One Family’s Obamacare Nightmare

One of this blog’s consistent themes is that Obamacare incentivizes insurers to attract the healthy and shun the sick. Pattie Curran is a North Carolina mother of two children born with a rare bone-marrow dysfunction. She reported her experience in the Washington Times:

The co-pay for a medication that protects my youngest son’s kidneys from damage had been $131 for a three-month supply for five to six years before the law passed. In 2011, the medication suddenly more than doubled. We watched in horror as it skyrocketed to $532 by the middle of 2013, while at the same time trying to get a medical-necessity exception. Obamacare not only made everything less affordable, it created more work for families and providers. We have witnessed a corresponding decrease in quality of care because of the extra administrative demands placed on physicians and their staff.

During the past month, some of our sons’ most important medications have been discontinued from coverage altogether.

This is a tragic, but not surprising outcome of a system that gives politicians the power to allocate medical resources. They will allocate them such that the majority of healthy people get “free” “preventive” care, while the truly sick pay the price.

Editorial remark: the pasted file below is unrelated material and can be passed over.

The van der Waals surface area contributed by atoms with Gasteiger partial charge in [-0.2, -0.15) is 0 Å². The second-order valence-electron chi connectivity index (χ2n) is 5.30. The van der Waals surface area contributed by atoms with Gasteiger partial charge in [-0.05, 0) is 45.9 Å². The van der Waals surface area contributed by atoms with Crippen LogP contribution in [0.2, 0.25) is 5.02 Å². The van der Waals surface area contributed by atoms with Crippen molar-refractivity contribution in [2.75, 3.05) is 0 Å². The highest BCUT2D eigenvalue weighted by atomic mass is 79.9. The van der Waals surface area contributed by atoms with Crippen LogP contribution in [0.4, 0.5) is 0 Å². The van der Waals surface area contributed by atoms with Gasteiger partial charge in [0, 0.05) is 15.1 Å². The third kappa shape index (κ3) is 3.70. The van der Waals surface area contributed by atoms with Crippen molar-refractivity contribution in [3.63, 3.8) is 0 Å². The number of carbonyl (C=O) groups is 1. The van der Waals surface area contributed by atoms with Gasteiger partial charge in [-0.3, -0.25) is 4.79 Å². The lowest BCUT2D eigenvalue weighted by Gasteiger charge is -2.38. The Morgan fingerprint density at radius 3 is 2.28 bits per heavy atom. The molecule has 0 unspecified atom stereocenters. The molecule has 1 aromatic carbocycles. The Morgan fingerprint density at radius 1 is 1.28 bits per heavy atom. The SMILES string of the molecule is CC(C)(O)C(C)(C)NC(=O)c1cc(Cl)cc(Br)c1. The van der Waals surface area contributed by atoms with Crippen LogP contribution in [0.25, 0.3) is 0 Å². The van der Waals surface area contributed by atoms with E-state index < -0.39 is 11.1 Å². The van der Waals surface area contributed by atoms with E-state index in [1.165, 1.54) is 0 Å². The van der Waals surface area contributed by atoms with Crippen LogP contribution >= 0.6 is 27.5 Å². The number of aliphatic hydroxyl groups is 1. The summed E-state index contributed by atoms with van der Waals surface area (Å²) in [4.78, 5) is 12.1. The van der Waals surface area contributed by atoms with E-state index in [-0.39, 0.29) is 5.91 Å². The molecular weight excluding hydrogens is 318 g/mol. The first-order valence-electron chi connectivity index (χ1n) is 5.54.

Comments (3)

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  1. Bob Hertz says:

    John, it is not clear in this piece whether the drug company quadrupled the price of the drug or whether the insurer imposed a higher deductible.

    Both of these unhappy events could have happened, and did, before Obamacare. It could well be that these thing are happening more often with the ACA. (I suspect that to be the case.)
    But your piece does not prove this.

    As for “extra administrative demand on staff,” again we do not know if the ACA is the cause. The hospital might have been losing a lot o money,

    • Thank you. There is evidence that the prices of specialty drugs has been rising dramatically, and that is not reflected in this article. Nevertheless, I am not sure how the behavior of the insurer described above gets to that challenge.

  2. DrRepute says:

    john, i agree with you